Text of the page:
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The North Yard is Ready for Winter (almost)

Monday September 10th 2012
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Today is to start warm and sunny, then turn windy and cool, so the best plan is to get out and get started early.  It is 7:30 now, but I've had breakfast and I'm headed out the door.

*   *   *   *   *

By noon, I had done lots, but no actual hive work.  I cleaned up the end of the quonset and sorted the pallets that I had just dropped around the work area.  I had to do some organizing just to get ready to get back to the main job.  There is still lots of cleanup to do, but I think I had better get Apivar into the hives.

*   *   *   *   *

I did everything today except put Apivar into hives.  I got onto a roll cleaning up and that is all I did today, but I did a lot.  I think I must have had some instinct that this is not the day to work my bees.  We were expecting some change of weather in the afternoon, but what we got was quite extreme. Mid-afternoon, I was tidying and as I noticed the weather was changing I went in.  By the time I got into the house, the rain had begun and the wind was starting to gust.  I went in and closed doors as quickly as I could, while other doors blew open and closed.   Limbs were blown off trees and when I looked out to the south, the boxes of foundation that I had carefully stacked had blown over.

I have recently shown what BeeMax look like when broken.  Now I get to show the Meijer boxes in a similar state.  This stack was mostly Meijer boxes and they really got slammed by the gusts.  More on that further down. Anyhow, I have some boxes to glue.

I should mention that there was a batch of these Meijer boxes which was a bit defective due to some injection problems at Beaver Plastics, and I agreed to take some since I figured that I am easy on boxes.  Maybe not.  Anyhow, they are easily fixed..

The stack was not the only casualty.  Lids were blown off in all my yards, 9 out of 17 in the south yard, 3 in the north yard, and 6 in the quonset yard -- and they all had 4-lb bricks on them!  Our outhouse, which has stood for 30 years went down, too. (right)

After the storm was over, I went out and cleaned up the mess.  All in all, it was a good day.  I got a lot done.  None of it was on my list, though.

I don't know what to make of the hive scale.  It reads 49 and the last reading was 36.5 on Saturday.  Did the hives gain weight?  They must have gained 3 lbs each.

"Thought you might like this... Extracting honey supers and came across this little peanut. I'm almost positive this super was down against the queen excluder. This box has been off the hive for 6 days, and was packed full of honey. No other signs of brood, and no bees hanging around. When I scratched the cell open, the larva was still wiggling a bit, lots of royal jelly."  -  Doug T.

Nothing worse could happen to one than to be completely understood.
Carl Jung

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Tuesday September 11th 2012
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I'm headed outside early again today.  We'll see what I accomplish.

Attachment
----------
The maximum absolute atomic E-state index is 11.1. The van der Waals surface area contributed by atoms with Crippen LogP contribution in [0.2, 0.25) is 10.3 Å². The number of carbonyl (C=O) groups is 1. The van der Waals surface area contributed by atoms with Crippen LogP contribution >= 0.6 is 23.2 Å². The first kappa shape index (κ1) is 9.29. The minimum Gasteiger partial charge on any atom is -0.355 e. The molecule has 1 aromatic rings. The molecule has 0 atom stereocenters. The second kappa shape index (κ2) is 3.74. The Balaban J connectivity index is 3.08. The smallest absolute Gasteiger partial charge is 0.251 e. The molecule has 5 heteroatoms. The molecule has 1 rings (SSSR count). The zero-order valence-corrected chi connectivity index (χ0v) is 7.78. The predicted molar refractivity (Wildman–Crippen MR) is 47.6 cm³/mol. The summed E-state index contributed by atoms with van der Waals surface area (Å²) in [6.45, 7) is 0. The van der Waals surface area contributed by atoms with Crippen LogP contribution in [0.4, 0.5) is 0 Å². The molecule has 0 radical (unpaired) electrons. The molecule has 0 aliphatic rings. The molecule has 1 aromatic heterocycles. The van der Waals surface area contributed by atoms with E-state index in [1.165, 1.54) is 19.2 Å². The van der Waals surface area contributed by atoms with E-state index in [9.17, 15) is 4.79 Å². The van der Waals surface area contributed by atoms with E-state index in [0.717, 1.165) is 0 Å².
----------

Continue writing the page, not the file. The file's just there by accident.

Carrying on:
I hear we had frost last night.  I did not record the low temperature, though, as my backyard weather station went offline for a few hours and the reading was stuck at 5 degrees whereas there was frost on roofs and Three Hills recorded a -1.  The glitch had nothing to do with the cold, it seems, as I got a USB error message and unplugging it, then plugging it in again fixes the problem.

"Got the stuff on the way to make up some formic pads and apply Apivar.  The homemade pads, they say to apply 5-6 treatments at ~5 day intervals... but I've read (including on your diary) that the formic is mostly evaporated in the first day. Is this interval simply to capture the various stages of brood rearing/mite development?

Yes.  Also, be sure to place the pads to either side of the upper box 1/3 from the back.  I did get some brood kill, including mature pupae, where I accidentally placed the pads directly over brood.

> I don't use the top pillows, so I assume perforations up/down won't make much of a difference, unless the pad is pressed fairly tight against my inner cover.

Can't say.  Try it and check the pads 24 hours later.

"Interesting to see the increased mite loads in the EPS boxes. I know your 'studies' aren't true scientific cases, but they are still incredibly useful information... and could be the basis for others to take on more extensive studies. In some ways, what you're showing is a much more real-world case. "Here I am, this is what I've got... your results will vary because that's nature."

...And look at how I goofed :(

As for the EPS boxes, I did notice this a bit back in 2004.  (See Table part way down).  That instance was not definitive due to the small sample and varying locations and histories, but gave a glimpse.

It was cool and windy out today, so first thing, I went downstairs and fixed the broken EPS boxes.  The one BeeMax box took the longest since I had to fit, glue and screw all the little end pieces which sheared off.  The Meijer boxes went quickly, since several had only opened at one corner from the impact and it was a simple matter to just brush on glue and drive in two or three drywall screws to clamp the joint.  I have been using Weldbond glue with good results.  It is water-based, but water resistant when dry and seems to hold up well.